Kholat

The truth isn’t out there

XBox: The Official Magazine (US) - - REVIEW - Martin Kitts

How about this for a truly chill­ing sur­vival hor­ror premise? The story is based on the 1959 Dy­at­lov Pass in­ci­dent, a Soviet-era mys­tery in which a party of nine hik­ers died in in­ex­pli­ca­ble cir­cum­stances. They ap­peared to have cut their way out of the side of their tent and fled, par­tially clothed, into a storm. Tem­per­a­tures of up to 30 be­low freez­ing meant that all suc­cumbed to hy­pother­mia, but while the bod­ies were un­marked, some had suf­fered ter­ri­ble in­ter­nal in­juries.

The­o­ries about what really hap­pened range from the mun­dane (a bear at­tack or an avalanche) to the un­likely (se­cret mil­i­tary tests, yetis and aliens), and you can prob­a­bly guess which end of the spec­trum

Kholat leans to­wards. Who’d pass up the chance to in­ves­ti­gate a real life Rus­sian X-File?

Un­for­tu­nately, the orig­i­nal mys­tery is by far the most ex­cit­ing thing about

Kholat, and it’s a story that surely mer­its a much bet­ter game. You play an in­ves­ti­ga­tor piec­ing to­gether the truth via pages from a jour­nal that you find scat­tered around the fate­ful area. It’s paced like a walk­ing sim­u­la­tor (think DearEs­ther) with a heavy dose of ori­en­teer­ing thrown in, and your quest is con­stantly ham­pered by the at­ten­tions of wan­der­ing mon­sters against which you have no de­fense.

The game’s unswerv­ing com­mit­ment to zero hand-hold­ing and

“The orig­i­nal mys­tery is by far the most ex­cit­ing thing about Kholat”

no ex­pla­na­tion of any­thing beyond the ba­sic con­trols make it a tough nut to crack. You’re dropped into the frozen wilder­ness armed with noth­ing but a pa­per map and com­pass, and with­out so much as a clue about where to go next. The map doesn’t ac­tu­ally show your present location, and you can’t even draw on it to mark where you think you might have been.

Round­about route

When you do spot a land­mark that seems to cor­re­spond to some­thing on the map, get­ting there is no sim­ple task. You can only travel by cer­tain cir­cuitous paths, and there’s no jump but­ton, so an an­kle-high log is in­sur­mount­able. And the longer you probe and ex­plore in search of the ap­proved route, the more likely you are to en­counter one of the glow­ing orange crea­tures that will strike you down with a sin­gle blow. You can only save at des­ig­nated camp sites, and ev­ery ran­dom in­escapable death will erase all of the slow, ar­du­ous progress you’ve made since the last one.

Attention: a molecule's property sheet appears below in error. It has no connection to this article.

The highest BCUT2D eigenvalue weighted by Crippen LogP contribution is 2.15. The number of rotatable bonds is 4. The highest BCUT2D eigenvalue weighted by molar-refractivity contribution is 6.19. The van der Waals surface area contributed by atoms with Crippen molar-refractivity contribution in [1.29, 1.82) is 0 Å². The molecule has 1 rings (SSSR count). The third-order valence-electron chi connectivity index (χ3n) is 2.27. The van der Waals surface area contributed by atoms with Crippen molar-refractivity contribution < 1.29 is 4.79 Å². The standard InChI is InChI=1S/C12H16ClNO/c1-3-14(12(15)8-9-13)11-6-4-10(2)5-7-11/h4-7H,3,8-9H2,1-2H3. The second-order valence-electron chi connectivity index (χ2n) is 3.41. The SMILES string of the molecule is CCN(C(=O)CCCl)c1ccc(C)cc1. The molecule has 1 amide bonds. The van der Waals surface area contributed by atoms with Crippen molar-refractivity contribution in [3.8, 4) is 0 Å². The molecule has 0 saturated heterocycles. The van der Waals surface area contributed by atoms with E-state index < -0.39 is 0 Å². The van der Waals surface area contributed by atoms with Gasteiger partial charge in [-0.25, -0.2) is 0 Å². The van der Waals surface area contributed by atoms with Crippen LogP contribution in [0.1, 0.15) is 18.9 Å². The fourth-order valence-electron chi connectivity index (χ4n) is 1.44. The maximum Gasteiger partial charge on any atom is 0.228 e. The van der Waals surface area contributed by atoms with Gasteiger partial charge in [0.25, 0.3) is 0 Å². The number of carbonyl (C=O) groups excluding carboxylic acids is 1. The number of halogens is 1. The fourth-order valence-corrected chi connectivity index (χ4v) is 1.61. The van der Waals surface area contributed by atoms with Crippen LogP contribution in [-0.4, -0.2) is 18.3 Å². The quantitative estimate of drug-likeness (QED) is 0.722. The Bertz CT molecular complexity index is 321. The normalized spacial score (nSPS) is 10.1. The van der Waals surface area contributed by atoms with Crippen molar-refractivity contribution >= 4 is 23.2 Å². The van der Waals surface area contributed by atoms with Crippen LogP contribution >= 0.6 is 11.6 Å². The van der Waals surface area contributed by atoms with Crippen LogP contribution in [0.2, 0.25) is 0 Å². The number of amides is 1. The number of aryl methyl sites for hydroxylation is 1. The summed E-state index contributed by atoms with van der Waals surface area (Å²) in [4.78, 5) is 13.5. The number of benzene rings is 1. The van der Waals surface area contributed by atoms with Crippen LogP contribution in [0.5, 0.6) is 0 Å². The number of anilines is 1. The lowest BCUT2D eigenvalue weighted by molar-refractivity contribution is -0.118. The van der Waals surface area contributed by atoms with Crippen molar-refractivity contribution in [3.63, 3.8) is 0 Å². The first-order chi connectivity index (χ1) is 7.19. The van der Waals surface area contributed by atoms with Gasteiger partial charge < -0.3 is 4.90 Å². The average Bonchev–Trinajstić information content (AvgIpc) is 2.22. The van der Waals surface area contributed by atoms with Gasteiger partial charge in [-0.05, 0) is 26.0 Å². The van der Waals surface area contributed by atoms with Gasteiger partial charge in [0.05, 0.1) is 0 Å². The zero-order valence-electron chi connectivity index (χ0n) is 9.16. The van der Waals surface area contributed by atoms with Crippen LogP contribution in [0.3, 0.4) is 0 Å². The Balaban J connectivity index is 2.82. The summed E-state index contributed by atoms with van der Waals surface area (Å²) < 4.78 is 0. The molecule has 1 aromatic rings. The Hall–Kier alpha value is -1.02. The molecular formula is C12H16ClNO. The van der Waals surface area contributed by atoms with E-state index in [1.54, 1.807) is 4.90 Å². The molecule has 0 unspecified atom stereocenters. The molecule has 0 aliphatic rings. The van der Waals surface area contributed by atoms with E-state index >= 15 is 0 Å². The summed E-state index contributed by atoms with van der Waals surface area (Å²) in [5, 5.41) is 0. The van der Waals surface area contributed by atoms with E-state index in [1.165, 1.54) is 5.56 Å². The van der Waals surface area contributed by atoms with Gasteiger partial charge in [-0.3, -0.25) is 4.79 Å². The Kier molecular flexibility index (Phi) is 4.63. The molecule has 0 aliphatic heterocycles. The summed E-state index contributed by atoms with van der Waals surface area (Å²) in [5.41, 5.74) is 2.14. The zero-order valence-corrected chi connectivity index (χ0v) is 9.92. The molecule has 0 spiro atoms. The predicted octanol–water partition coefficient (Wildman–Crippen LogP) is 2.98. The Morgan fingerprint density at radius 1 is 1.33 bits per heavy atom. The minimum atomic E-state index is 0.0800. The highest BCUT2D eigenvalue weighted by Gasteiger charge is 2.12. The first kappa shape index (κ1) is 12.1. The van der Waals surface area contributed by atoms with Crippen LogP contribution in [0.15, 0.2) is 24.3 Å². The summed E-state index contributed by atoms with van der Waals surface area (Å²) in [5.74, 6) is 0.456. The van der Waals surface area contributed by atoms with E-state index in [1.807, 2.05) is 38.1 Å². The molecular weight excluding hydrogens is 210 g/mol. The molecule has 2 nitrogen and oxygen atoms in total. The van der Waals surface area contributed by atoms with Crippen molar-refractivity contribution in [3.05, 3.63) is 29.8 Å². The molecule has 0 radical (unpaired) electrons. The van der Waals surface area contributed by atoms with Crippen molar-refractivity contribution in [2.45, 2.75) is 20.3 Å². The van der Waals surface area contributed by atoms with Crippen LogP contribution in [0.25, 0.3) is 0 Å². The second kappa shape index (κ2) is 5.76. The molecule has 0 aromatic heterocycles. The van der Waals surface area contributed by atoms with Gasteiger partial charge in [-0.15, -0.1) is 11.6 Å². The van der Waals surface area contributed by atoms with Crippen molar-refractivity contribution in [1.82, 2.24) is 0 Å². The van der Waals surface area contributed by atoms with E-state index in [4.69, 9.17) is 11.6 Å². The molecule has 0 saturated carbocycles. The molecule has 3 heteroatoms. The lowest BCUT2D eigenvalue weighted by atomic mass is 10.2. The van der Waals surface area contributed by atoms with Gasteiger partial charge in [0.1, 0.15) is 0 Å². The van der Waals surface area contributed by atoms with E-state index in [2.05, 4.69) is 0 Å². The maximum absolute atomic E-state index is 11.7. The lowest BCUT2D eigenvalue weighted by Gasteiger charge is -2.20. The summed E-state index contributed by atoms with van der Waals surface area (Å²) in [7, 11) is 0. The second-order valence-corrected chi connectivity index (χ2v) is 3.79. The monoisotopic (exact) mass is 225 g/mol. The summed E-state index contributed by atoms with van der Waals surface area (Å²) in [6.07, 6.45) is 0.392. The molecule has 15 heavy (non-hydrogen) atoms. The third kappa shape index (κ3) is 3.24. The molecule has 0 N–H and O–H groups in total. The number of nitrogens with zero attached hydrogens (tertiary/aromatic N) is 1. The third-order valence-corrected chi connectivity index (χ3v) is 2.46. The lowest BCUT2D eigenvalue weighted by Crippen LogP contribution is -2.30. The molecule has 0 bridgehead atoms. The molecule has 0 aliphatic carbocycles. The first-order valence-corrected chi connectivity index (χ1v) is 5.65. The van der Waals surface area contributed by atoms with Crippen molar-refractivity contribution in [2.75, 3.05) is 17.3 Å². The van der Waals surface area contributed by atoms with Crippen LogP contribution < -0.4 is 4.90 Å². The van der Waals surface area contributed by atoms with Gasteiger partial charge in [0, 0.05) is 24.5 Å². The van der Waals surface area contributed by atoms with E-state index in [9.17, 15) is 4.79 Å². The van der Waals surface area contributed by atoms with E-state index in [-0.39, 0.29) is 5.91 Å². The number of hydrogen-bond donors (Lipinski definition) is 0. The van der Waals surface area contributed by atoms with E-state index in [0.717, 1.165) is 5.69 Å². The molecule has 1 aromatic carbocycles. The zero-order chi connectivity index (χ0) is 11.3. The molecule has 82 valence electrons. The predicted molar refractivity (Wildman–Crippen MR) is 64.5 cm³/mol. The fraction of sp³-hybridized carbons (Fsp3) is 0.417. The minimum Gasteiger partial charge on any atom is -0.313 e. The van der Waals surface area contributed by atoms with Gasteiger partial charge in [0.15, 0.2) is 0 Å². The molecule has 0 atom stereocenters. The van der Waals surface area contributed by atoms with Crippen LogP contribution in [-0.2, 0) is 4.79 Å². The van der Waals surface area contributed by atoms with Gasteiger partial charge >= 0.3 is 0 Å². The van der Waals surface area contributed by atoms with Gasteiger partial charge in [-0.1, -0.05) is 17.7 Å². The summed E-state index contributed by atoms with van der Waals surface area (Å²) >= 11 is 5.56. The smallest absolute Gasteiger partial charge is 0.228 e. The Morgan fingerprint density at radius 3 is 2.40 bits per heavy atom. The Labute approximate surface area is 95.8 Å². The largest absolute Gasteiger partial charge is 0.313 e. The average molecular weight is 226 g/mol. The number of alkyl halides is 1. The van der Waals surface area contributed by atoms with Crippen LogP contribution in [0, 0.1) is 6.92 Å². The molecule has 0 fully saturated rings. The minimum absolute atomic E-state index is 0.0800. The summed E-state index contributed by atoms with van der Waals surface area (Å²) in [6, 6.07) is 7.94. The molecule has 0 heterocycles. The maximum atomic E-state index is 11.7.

Beyond not hav­ing any idea of where you are or what you’re meant to do, the main prob­lem with Kholat is that if it’s meant to be a hor­ror game, it’s not all that scary. Get­ting in­sta-killed by a mon­ster might make you jump the first cou­ple of times, but it soon be­comes just an an­noy­ingly fre­quent im­ped­i­ment to ex­plo­ration. Los­ing the mon­sters al­to­gether would be an im­prove­ment.

It doesn’t even at­tempt to of­fer an an­swer to this 60-year-old X-File. Not that we were ex­pect­ing a videogame to find a plau­si­ble so­lu­tion, but as a work of fic­tion it could at least pick a con­spir­acy the­ory and run with it. In­stead, the end­ing is pre­dictably in­con­clu­sive and to­tally pre­ten­tious. Some­how they got Sean Bean to nar­rate, and he did an amaz­ingly pro­fes­sional job in de­liv­er­ing his lines with a straight face. Mul­der and Scully would not be con­vinced by any of it. n

right

It looks okay at times, but the fram­er­ate can get hor­ri­bly jerky, and screen-tear­ing is rife. be­low

Low­er­ing the map al­lows you to see over the top of it in search of land­marks.

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